In this edition of Ukrainian Jewish Heritage, we will be discussing The Holocaust by Bullets – A Priest’s Journey to Uncover the Truth Behind the Murder of 1.5 Million Jews by Father Patrick Desbois.
In 2004, Father Patrick Desbois began to research the story of the Jews, Roma and other victims murdered in Eastern Europe during World War II by Nazi mobile killing units called the Einsatzgruppen. As the grandson of a World War II French prisoner held in the Rawa Ruska camp on the Poland-Ukraine border, Desbois wanted to know more about his grandfather’s traumatic wartime experience. His findings are documented in the very insightful book, The Holocaust by Bullets.
Father Patrick Desbois has devoted his life to researching the Holocaust, fighting anti-Semitism, and furthering relations between Catholics and Jews. The Holocaust by Bullets documents his very first efforts to uncover the truth about events in Ukraine during the years 1941-1944. Much has been written about Nazi concentration camps, but little has been written about the Nazi massacres of Jews on Ukrainian soil and the peasants who witnessed these horrific events. The first few chapters of this book describe his early life in France, his call to the priesthood, and his need to explore the history of his grandfather Claudius, who spent time in the Rawa Ruska internment camp during World War II. “I have always sought to understand what happened, what the tragedy was that my grandfather had been forced to witness.” (p. 8)
After discovering that his grandfather witnessed mass murders of Jews, Desbois decided he needed to seek justice for these people. “We cannot give a posthumous victory to Nazism. We cannot leave the Jews buried like animals.” (p. 34) He began his search for the mass graves of those killed by the Nazi mobile killing units called the Einsatzgruppen. With a dedicated team of volunteers, Desbois travelled through Ukraine interviewing aging witnesses who described the horrific massacre of the Jews. Mass graves were found throughout Ukraine in places such as: the forest of Lisinitchi near Lviv, Busk, and Romanivka. Bullet casings, archival materials, and witness accounts all provided evidence of events that have long been hidden from world view.
Desbois and his team also found that those individuals who had been “requisitioned” to help the Nazi killing teams were traumatized for life. “It seemed impossible to imagine that this bucolic landscape was the backdrop to such a massacre.” (p. 165) Elderly Ukrainians told stories about how they were requisitioned by the Nazi soldiers to help kill or bury the Jewish victims. “Not only were they present at the event, but they had also been forced to participate – with their spade, their cart, their bag, their saucepan, their sewing needle, or their tambourine, depending on the task imposed on them by the Germans.” (p. 82) Witnesses were ashamed; some were traumatized; and some were initially reluctant to speak about their experiences fearing Soviet retribution. However, their stories were remarkably consistent. “Every testimony of someone who had been requisitioned plunged us further into the horror of the murder of the Jews and the everyday reality of the Holocaust by bullets.” (p. 82)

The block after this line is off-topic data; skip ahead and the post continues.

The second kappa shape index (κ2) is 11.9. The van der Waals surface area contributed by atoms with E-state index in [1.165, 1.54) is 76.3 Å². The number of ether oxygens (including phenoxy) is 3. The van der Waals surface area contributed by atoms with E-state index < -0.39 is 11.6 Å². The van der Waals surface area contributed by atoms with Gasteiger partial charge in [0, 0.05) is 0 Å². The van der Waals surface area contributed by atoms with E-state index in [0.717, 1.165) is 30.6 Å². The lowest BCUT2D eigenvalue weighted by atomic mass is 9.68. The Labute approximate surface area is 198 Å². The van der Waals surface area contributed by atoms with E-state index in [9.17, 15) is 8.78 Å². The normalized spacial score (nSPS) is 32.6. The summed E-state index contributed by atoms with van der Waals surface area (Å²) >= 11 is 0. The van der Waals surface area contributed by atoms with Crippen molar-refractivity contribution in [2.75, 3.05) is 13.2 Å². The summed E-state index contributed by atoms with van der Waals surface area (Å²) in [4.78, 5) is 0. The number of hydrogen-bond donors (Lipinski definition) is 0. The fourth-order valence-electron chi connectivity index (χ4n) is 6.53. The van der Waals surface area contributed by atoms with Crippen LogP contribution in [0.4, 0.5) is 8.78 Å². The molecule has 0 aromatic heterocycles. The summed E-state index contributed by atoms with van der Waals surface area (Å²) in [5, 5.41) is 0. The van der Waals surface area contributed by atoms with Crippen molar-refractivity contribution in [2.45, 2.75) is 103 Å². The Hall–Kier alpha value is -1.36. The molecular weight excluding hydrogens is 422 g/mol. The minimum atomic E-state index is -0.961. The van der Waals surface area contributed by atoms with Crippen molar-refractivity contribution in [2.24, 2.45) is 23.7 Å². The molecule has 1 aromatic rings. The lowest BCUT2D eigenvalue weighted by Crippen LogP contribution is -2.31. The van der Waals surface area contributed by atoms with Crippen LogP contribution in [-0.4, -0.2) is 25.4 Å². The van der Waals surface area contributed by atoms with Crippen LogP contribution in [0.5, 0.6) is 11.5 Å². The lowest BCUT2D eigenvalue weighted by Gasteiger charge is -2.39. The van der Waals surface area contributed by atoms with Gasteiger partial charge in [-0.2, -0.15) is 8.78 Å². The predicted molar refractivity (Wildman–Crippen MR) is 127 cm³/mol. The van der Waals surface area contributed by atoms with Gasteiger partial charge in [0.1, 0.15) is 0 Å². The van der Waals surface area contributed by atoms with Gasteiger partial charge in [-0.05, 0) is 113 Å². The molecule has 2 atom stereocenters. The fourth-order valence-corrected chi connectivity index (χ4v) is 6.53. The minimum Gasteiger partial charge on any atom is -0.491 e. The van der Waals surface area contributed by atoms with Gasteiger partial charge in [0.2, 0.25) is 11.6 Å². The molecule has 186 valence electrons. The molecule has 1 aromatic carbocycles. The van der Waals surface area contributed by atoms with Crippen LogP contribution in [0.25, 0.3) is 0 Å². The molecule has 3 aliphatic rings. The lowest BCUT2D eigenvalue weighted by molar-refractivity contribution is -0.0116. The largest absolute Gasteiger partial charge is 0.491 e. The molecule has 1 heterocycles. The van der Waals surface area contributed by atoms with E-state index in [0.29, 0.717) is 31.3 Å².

The Holocaust by Bullets is a heart-breaking but intensely compelling book. Readers will not be able to put it down, despite the horrific atrocities described. Desbois is a masterful writer who captures the imagination and draws readers into his experiences. His sense of justice for those who cannot speak for themselves is compelling. His painstaking methodology is thoroughly documented with witness statements and photographs as well as useful footnotes at the end of his book. It is a story of dedication to the cause of justice to the memory of those killed in a genocide which could not be hidden from the world by intimidation, secrecy, and fake news. It is a lesson for our own time, or in the words of Father Desbois, we are all, “A single human race, created in the image of God. Each person is unique. In my eyes, they didn’t kill Jews, they killed Ossik, Tania, Anna…” (p. 121)
Father Desbois is a Catholic priest and Professor at Georgetown University’s Center for Jewish Civilization. He is President of Yahad–In Unum, a global humanitarian organization dedicated to identifying and commemorating the sites of Jewish and Roma mass executions in Eastern Europe during World War II. His groundbreaking work on the Holocaust has been recognized with the Humanitarian Award from the US Holocaust Museum, the Lantos Human Rights Prize, and the French Légion d’Honneur. The Holocaust by Bullets won the 2008 National Jewish Book Award. His most recent works include: In Broad Daylight: The Secret Procedures behind the Holocaust by Bullets (2015), and The Terrorist Factory: ISIS, The Yazidi Genocide, and Exporting Terror (2018). He currently lives in Washington D.C. and Paris, France. Father Desbois has written a powerful account of his search for justice in The Holocaust by Bullets which will resonate with readers for years to come.
The Holocaust by Bullets is available at Chapters/Indigo and Amazon.
–Written and narrated by Myra Junyk in Toronto.
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